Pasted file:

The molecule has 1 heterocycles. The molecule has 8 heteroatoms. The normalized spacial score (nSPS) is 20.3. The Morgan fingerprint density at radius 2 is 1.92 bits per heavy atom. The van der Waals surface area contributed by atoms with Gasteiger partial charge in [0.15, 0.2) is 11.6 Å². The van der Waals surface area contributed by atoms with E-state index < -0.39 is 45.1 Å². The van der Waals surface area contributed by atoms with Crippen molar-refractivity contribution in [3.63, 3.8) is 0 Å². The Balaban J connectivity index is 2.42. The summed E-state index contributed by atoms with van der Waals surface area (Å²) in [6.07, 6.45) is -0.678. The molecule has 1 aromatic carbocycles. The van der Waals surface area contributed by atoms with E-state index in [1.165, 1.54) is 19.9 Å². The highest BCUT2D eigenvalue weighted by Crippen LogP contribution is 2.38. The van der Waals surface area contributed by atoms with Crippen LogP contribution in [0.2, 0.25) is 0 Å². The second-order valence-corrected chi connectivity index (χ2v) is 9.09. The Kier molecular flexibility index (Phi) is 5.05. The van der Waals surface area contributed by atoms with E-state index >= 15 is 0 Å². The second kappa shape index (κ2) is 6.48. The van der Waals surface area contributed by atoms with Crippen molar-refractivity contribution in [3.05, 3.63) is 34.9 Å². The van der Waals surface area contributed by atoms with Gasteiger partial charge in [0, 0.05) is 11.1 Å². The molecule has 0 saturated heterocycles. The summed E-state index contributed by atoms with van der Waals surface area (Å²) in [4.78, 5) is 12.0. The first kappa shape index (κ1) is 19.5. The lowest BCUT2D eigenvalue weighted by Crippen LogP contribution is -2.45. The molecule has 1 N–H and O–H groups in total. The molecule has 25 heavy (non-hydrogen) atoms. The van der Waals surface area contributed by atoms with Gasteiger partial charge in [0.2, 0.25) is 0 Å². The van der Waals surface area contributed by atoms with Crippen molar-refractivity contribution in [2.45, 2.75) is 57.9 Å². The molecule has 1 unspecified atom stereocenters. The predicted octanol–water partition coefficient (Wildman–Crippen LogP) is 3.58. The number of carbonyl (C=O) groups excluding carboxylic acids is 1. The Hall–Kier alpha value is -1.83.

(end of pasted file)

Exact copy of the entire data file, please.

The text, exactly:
The molecule has 1 heterocycles. The molecule has 8 heteroatoms. The normalized spacial score (nSPS) is 20.3. The Morgan fingerprint density at radius 2 is 1.92 bits per heavy atom. The van der Waals surface area contributed by atoms with Gasteiger partial charge in [0.15, 0.2) is 11.6 Å². The van der Waals surface area contributed by atoms with E-state index < -0.39 is 45.1 Å². The van der Waals surface area contributed by atoms with Crippen molar-refractivity contribution in [3.63, 3.8) is 0 Å². The Balaban J connectivity index is 2.42. The summed E-state index contributed by atoms with van der Waals surface area (Å²) in [6.07, 6.45) is -0.678. The molecule has 1 aromatic carbocycles. The van der Waals surface area contributed by atoms with E-state index in [1.165, 1.54) is 19.9 Å². The highest BCUT2D eigenvalue weighted by Crippen LogP contribution is 2.38. The van der Waals surface area contributed by atoms with Crippen LogP contribution in [0.2, 0.25) is 0 Å². The second-order valence-corrected chi connectivity index (χ2v) is 9.09. The Kier molecular flexibility index (Phi) is 5.05. The van der Waals surface area contributed by atoms with E-state index >= 15 is 0 Å². The second kappa shape index (κ2) is 6.48. The van der Waals surface area contributed by atoms with Crippen molar-refractivity contribution in [3.05, 3.63) is 34.9 Å². The van der Waals surface area contributed by atoms with Gasteiger partial charge in [0, 0.05) is 11.1 Å². The molecule has 0 saturated heterocycles. The summed E-state index contributed by atoms with van der Waals surface area (Å²) in [4.78, 5) is 12.0. The first kappa shape index (κ1) is 19.5. The lowest BCUT2D eigenvalue weighted by Crippen LogP contribution is -2.45. The molecule has 1 N–H and O–H groups in total. The molecule has 25 heavy (non-hydrogen) atoms. The van der Waals surface area contributed by atoms with Gasteiger partial charge in [0.2, 0.25) is 0 Å². The van der Waals surface area contributed by atoms with Crippen molar-refractivity contribution in [2.45, 2.75) is 57.9 Å². The molecule has 1 unspecified atom stereocenters. The predicted octanol–water partition coefficient (Wildman–Crippen LogP) is 3.58. The number of carbonyl (C=O) groups excluding carboxylic acids is 1. The Hall–Kier alpha value is -1.83.